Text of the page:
12:41 a.m. Aug.6: Final words from happy and exhausted scientist
Geologist David Blake, creator of a $40 million tool on Curiosity that will do extensive soil analysis of the planet, was happy and tired after the successful landing. "Wow. I'm exhausted from jumping up and down," he said in a room at JPL, filled with 400 grinning scientists. "It was picture perfect. It almost seemed dreamlike."
The made-in-Mountain View device will pry out long-secret mysteries of the Red Planet. It will analyze minerals drilled from rocks or scooped from the ground. The results will reveal how the red rock formed -- critical to understanding the planet's 4 billion-year-old environment.
The foray into space is the culmination of a 22-year quest for Blake, a Los Altos resident whose schooling at Los Altos High School and Stanford University led to degrees in biological sciences, geological sciences and mineralogy.
Over the next two years, Curiosity will seek samples inside a deep crater, in canyons and up a Martian mountain higher than Mount Whitney's 14,500 feet. But nothing could be done without a successful mission. No wonder Blake marvelled at the flight and landing.
"It has landed," he beamed about the rover. "They got us here. Now its up to us to do the work that we are up there to do." Further, he said, "this is a precious resource, much more than the $2.5 billion we have spent. Things
12:37 a.m. Aug. 6: Final press conference information from NASA
NASA LANDS CAR-SIZE ROVER BESIDE MARTIAN MOUNTAIN
MOFFETT FIELD, Calif. -- NASA's most advanced Mars rover Curiosity has landed on the Red Planet. The one-ton rover, hanging by ropes from a rocket backpack, touched down onto Mars Sunday to end a 36-week flight and begin a two-year investigation.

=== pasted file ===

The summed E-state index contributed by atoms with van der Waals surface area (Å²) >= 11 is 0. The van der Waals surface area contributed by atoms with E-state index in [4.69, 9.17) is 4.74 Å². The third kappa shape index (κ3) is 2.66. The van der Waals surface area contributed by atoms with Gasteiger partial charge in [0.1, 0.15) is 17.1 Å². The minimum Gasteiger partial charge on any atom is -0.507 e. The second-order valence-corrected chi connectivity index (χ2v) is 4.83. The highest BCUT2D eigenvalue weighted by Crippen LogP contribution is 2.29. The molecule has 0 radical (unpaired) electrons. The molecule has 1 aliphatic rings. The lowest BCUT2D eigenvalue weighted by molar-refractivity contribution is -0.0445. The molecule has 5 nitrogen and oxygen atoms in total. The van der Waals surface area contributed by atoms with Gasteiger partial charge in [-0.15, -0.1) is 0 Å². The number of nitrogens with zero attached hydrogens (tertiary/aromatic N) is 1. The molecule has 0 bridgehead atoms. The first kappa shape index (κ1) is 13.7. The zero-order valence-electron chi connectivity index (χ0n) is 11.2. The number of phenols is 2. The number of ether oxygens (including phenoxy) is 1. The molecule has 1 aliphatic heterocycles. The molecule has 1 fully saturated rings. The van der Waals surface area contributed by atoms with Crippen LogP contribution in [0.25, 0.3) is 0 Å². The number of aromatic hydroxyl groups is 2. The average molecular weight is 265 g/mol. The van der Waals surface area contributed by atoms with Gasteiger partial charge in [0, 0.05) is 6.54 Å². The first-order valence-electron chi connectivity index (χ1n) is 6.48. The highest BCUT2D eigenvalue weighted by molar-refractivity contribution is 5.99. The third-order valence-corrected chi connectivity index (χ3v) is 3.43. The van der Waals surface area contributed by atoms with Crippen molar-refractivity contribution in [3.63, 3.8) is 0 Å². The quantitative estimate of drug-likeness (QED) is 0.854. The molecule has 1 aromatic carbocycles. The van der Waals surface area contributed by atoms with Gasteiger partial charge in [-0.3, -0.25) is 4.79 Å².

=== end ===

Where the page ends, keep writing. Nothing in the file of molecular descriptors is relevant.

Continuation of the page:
The Mars Science Laboratory (MSL) spacecraft that carried Curiosity succeeded in every step of the most complex landing ever attempted on Mars, including the final severing of the bridle cords and flyaway maneuver of the rocket backpack.
"Today, the wheels of Curiosity have begun to blaze the trail for human footprints on Mars. Curiosity, the most sophisticated rover ever built, is now on the surface of the Red Planet, where it will seek to answer age-old questions about whether life ever existed on Mars -- or if the planet can sustain life in the future," said NASA Administrator Charles Bolden. "This is an amazing achievement, made possible by a team of scientists and engineers from around the world and led by the extraordinary men and women of NASA and our Jet Propulsion Laboratory.
President Obama has laid out a bold vision for sending humans to Mars in the mid-2030's, and today's landing marks a significant step toward achieving this goal." Curiosity landed at 10:32 p.m. Aug. 5, PDT, near the foot of a mountain three miles tall and 96 miles in diameter inside Gale Crater. During a nearly two-year prime mission, the rover will investigate whether the region ever offered conditions favorable for microbial life.
"The Seven Minutes of Terror has turned into the Seven Minutes of Triumph," said NASA Associate Administrator for Science John Grunsfeld.
"My immense joy in the success of this mission is matched only by overwhelming pride I feel for the women and men of the mission's team." Curiosity returned its first view of Mars, a wide-angle scene of rocky ground near the front of the rover. More images are anticipated in the next several days as the mission blends observations of the landing site with activities to configure the rover for work and check the performance of its instruments and mechanisms.